EU moves forward with plans to sanction products made in Israeli settlements

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Momentum has been building in Europe for a ban on settlement products, and Der Spiegel reports EU officials are still on a “confrontation course” with Israel:

Israel held parliamentary elections on Jan. 22 and is now in the process of forming a new coalition government to be led by Netanyahu. Although the coalition will include the liberal parties in the political center, politicians representing settlers will also have a strong voice in the new government. This configuration is diminishing the hopes of politicians in Berlin, Brussels and Washington who were eager to revive the comatose Middle East peace process.

Confrontation Course

This has prompted the European Union officials to move forward with planning that will put them on a confrontation course with Israel. The main issue is settlement policies. At a meeting in December, the foreign ministers of the EU’s 27 member states reiterated “their commitment to ensure continued, full and effective implementation of existing European Union legislation and bilateral arrangements applicable to settlement products.” In other words, they intend to prohibit the sale of goods produced in the occupied territories — or at least as long as they are falsely labelled.

Sanctions against products from the settlements would be a major blow to the Israeli economy. Each year, the settlers export some €220 million worth of goods to Europe, whereas the comparable figure for the Palestinians is a mere €15 million. Israel has accordingly reacted very negatively to the plans in Brussels. In a response to the plans, the Israeli Embassy in Berlin argued that there are territorial disputes all over the world. “If this kind of labelling regulation is not universal, and seeks to single out one place exclusively, namely Israel,” it said, “then this measure will be inherently iniquitous and discriminatory by nature, and it should be treated as such.”

Such charges have not been intimidating to officials in Brussels. Employees of the European External Action Service (EEAS), the EU diplomatic service ushered in by the Treaty of Lisbon, recently sifted through the entire corpus of EU legislation in order to determine which directives and regulations could be cited in efforts to ban settler-made products. The list of applicable legislation, which SPIEGEL has obtained, shows that the lion’s share of potentially banned products involves foodstuffs.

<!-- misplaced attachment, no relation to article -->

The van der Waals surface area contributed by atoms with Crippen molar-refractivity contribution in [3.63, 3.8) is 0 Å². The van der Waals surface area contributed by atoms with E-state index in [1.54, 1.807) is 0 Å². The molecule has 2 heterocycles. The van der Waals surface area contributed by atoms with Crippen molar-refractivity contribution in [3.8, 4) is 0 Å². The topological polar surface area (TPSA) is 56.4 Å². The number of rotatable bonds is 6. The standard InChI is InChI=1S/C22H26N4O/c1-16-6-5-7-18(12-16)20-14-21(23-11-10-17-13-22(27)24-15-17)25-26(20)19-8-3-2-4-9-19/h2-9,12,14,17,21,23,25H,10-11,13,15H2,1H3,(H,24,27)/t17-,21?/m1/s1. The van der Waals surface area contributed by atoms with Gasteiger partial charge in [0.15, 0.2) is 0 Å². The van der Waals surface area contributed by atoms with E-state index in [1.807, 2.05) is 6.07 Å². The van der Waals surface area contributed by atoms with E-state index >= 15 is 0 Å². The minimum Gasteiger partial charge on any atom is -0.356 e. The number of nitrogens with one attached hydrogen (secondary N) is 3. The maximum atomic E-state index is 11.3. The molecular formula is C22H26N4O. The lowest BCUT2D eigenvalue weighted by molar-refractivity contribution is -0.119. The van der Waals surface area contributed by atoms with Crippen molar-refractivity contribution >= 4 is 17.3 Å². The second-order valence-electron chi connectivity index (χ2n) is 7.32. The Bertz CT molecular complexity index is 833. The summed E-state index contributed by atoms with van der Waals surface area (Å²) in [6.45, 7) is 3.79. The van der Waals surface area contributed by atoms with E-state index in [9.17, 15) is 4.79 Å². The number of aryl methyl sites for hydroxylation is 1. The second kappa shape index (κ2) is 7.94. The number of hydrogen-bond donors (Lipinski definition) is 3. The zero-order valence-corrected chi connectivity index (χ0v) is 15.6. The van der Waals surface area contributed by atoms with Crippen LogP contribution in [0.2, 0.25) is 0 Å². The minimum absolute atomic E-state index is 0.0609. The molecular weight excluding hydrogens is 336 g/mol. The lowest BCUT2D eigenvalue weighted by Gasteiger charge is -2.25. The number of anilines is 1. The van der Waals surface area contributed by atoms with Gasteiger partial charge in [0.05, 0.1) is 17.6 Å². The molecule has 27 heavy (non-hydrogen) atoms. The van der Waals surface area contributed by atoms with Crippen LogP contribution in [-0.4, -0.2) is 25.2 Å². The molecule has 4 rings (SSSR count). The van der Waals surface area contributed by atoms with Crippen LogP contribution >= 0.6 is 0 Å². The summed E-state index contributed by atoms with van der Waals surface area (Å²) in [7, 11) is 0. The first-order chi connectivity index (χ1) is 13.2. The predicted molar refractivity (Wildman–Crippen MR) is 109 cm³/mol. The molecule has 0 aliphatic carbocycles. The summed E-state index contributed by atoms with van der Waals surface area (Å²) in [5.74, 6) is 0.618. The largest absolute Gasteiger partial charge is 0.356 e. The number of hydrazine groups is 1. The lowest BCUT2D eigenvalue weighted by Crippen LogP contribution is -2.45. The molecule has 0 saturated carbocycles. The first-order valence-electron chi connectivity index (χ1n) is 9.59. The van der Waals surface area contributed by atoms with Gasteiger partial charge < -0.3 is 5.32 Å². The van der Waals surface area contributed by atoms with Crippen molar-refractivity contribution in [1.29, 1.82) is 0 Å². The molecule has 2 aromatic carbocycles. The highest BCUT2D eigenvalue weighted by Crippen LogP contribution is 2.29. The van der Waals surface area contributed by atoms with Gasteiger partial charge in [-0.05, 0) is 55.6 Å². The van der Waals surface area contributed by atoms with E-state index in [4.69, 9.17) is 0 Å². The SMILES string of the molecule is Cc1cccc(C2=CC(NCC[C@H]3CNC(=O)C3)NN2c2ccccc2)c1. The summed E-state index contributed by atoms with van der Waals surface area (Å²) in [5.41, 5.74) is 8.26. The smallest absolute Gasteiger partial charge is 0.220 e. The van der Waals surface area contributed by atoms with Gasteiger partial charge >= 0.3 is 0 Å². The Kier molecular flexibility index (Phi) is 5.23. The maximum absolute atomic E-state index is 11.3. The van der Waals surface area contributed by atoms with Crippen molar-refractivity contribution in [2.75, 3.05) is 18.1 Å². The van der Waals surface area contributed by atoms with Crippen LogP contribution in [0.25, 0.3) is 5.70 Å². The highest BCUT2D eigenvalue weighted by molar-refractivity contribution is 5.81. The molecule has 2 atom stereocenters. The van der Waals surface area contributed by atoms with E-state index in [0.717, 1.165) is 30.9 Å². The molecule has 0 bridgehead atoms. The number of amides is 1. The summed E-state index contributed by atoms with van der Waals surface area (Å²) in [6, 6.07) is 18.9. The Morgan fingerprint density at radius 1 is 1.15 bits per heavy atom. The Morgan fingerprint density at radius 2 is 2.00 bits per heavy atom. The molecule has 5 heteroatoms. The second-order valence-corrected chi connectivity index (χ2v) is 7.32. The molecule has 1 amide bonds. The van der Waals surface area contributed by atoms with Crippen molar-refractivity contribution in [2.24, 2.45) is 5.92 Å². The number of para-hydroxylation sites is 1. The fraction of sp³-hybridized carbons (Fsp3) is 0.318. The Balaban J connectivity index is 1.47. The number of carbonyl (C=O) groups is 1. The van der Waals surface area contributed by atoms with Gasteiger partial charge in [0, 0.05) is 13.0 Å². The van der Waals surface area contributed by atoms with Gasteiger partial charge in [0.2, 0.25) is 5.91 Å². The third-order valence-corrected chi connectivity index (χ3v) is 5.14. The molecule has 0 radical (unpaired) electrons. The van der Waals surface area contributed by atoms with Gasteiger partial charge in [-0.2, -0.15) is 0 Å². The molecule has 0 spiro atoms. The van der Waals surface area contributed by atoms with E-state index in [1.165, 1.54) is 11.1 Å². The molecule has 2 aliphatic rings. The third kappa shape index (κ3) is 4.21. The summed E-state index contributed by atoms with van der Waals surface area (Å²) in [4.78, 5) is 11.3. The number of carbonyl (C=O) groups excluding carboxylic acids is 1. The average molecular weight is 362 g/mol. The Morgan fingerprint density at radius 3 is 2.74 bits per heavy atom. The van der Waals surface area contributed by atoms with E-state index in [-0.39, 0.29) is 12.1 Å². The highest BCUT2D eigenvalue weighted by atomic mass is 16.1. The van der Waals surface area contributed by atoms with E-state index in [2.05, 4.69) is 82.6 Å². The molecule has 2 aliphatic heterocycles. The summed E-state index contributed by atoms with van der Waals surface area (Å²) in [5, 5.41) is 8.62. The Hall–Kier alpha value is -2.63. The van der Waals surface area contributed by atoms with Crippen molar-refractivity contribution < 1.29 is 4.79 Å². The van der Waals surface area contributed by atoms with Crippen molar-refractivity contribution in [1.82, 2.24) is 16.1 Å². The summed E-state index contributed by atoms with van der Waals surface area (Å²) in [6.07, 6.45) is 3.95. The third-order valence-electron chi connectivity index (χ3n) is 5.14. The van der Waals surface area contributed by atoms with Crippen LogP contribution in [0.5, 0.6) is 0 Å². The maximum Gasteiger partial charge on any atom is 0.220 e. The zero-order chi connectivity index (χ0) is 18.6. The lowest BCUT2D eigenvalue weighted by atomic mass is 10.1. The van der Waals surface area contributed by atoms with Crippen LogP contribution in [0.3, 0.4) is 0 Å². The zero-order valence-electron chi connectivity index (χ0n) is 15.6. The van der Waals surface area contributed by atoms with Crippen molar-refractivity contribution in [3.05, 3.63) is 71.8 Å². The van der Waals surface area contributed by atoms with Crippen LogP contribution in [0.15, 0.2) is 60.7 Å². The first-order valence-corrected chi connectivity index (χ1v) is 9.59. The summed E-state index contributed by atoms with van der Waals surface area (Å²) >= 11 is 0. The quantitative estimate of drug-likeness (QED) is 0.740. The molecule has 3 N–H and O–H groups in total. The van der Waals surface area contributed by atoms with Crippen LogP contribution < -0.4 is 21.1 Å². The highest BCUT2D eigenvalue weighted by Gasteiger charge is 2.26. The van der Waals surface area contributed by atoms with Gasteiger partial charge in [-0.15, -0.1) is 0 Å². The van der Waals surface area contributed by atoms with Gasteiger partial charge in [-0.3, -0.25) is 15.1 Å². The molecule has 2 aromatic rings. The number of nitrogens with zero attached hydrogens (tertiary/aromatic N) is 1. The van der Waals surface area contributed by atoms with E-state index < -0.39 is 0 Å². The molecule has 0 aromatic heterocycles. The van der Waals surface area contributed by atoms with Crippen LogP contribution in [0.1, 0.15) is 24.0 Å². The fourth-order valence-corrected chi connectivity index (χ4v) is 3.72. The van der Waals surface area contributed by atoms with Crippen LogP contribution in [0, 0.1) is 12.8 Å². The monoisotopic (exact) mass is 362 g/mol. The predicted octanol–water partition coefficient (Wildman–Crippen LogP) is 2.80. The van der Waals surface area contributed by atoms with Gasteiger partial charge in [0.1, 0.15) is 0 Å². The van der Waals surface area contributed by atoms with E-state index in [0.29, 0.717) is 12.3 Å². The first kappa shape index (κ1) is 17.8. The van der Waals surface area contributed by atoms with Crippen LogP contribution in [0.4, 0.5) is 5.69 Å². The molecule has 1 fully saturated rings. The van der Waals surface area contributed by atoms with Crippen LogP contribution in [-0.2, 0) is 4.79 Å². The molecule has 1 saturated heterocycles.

Here are some examples of what EU investigators have found:

For example, European Council Regulation 1234/2007 sets rules “on specific provisions for certain agricultural products,” including wine. Among the product information that must be declared is origin. But, in practice, the law is constantly violated.

Council Regulation 479/2008 stipulates who is responsible for monitoring that wine is properly labelled. Article 62 says: “The competent authorities of the Member States shall take measures to ensure that a product referred to in Article 59(1)” — including wine and related grapevine products — “not labelled in conformity with this Chapter is not placed on, or is withdrawn from, the market.”

The red wine from the Golan Heights sold in the Galeria Kaufhof is imported to Germany by Champagner und Wein Distributionsgesellschaft mbH & Co. KG, a company based in the northern German state of in Schleswig-Holstein. But the state’s ministry responsible for agriculture doesn’t see any reason to take action. A ministry spokeswoman says that since Israel’s Ministry of Industry, Trade and Labor has already provided a document confirming the origin of the wine, there is no deception in the matter.

The EU member states also rely on the information supplied by Israeli exporters when it comes to fruit and vegetables. It is difficult to verify precisely where an orange or olive has been harvested. Right now, one of the main things EU officials are looking into are dates that are grown by Israeli settlers in the occupied Jordan Valley.